An AI algorithm to assess breast density from digital mammograms demonstrated interoperator agreement just shy of an "almost perfect" classification. Thanks to technical advances, the algorithm's performance was much improved over older AI models, which tend to have relatively poor performance for evaluating breast density.
"Our study demonstrates the value of an AI model for predicting the risk of [breast cancer] at five years, as well as the high concordance between senior and junior radiologists for breast density assessment," noted Dr. Morwenn Le Boulc'h, Prof. Isabelle Thomassin-Naggara and colleagues from the department of radiology at Sorbonne University Hospital Tenon in Paris.
The new study included 311 women consecutively screened for breast cancer at a Paris clinic in January and February of 2019. The women were between the ages of 40 and 74 and underwent both full-field digital mammography and digital breast tomosynthesis.
Four radiologists independently read both sets of mammograms and assigned breast density categories according to BI-RADS: A or B for nondense breast tissue and C or D for dense breast tissue. The reading radiologists included two junior clinicians with one year of experience and two senior clinicians with at least five years of experience.
The authors compared the radiologists' BI-RADS density categorizations to those automatically generated by DenseeMammo, an AI software program from Predilife. The program was trained using more than 10,000 mammograms.
The DenseeMammo algorithm showed substantial agreement with both the senior and junior radiologists on quadratic kappa (k) coefficients. In this type of analysis, scores closer to 1 indicate better agreement, with scores of 0.81-0.99 suggesting almost perfect agreement.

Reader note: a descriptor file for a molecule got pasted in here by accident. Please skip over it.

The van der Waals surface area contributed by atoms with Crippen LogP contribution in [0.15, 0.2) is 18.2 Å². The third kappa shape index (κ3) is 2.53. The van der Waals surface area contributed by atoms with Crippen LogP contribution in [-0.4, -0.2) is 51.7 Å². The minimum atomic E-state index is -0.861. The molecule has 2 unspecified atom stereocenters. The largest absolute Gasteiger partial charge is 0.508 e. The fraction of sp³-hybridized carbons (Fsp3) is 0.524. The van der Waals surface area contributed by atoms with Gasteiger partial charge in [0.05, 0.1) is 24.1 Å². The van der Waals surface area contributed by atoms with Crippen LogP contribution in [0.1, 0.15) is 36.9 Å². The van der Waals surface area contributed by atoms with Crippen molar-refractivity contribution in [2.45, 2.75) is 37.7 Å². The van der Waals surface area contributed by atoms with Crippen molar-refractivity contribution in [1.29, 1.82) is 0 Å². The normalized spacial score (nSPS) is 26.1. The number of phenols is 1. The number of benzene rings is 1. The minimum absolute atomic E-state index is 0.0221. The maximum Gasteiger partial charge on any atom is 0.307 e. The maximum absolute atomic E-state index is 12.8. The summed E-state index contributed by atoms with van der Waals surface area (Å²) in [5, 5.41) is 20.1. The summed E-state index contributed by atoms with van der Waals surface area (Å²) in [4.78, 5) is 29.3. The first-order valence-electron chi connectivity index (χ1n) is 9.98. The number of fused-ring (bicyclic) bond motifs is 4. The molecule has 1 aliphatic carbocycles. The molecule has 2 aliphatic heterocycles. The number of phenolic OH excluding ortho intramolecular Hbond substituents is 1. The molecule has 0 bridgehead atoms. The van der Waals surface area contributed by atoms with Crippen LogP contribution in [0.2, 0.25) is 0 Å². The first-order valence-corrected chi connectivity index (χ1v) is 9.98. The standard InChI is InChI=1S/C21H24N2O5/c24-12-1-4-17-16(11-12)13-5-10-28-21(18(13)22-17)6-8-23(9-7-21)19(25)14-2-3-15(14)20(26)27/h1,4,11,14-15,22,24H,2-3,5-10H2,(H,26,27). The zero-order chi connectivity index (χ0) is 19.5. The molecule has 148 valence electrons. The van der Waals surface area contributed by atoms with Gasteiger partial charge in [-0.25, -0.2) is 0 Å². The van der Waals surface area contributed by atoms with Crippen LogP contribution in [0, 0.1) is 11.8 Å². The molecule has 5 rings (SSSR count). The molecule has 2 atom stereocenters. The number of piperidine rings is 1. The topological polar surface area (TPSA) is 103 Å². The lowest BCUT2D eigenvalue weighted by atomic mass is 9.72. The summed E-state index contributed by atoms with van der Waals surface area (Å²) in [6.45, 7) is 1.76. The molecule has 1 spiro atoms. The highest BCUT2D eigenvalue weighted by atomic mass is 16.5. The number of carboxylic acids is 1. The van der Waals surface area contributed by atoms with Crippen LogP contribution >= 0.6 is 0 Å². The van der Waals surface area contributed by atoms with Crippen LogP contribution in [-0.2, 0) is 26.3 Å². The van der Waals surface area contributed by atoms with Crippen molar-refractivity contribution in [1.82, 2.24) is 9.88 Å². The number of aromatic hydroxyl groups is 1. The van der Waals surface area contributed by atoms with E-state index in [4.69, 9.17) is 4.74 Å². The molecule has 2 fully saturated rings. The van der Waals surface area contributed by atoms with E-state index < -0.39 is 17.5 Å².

Compared with junior radiologists, the AI program netted a kappa score of 0.76, much higher than the kappa scores of 0.46-0.61 generated by earlier versions of AI to analyze breast density, the authors noted. The program performed even better when compared with senior radiologists, with a kappa score just shy of near-perfect agreement (0.79).
The authors further assessed the performance of AI for estimating five-year breast cancer risk using a second Predilife program called MammaRisk. The program used breast density, family history, and prior biopsy results to assign patients into a low, moderate, high, or very high-risk category.
Interclass correlation coefficient (ICC) assessment revealed a very strong relationship between the AI and radiologist performance when assessing risk. The AI program showed excellent reliability at predicting five-year outcomes with an ICC score of 0.96 compared with senior radiologists and 0.95 compared with junior radiologists.
The results demonstrated that improvements in the mechanisms behind AI programs, including the use of a deep-learning convolutional neural network, are having marketed improvement on their clinic performance.
|Number of patients assigned to each BI-RADS breast density category
However, the authors cautioned that the software is still not perfect. Compared with the performance of senior radiologists, the AI program miscategorized 39 patients, including 14 women who were mistakenly classified as having nondense breast tissue.
"Even if this is lower than the standard error risk, this misidentification could have an impact on routine practice and could exclude these patients from undergoing supplementary screening investigation such as ultrasonography," the authors wrote.
Another big drawback of the breast density analysis program was that the AI software can only be used with digital mammography, even as digital breast tomosynthesis (DBT) becomes more prominent for mammography. As a result, the authors called for future studies that evaluate the performance of AI for DBT.
"Our results demonstrate a good correlation between the evaluation of breast density by radiologists and AI systems and on [breast cancer] risk evaluation," the authors concluded. "Further studies need to be performed to implement the evaluation of [DBT] in a larger multicenter cohort."
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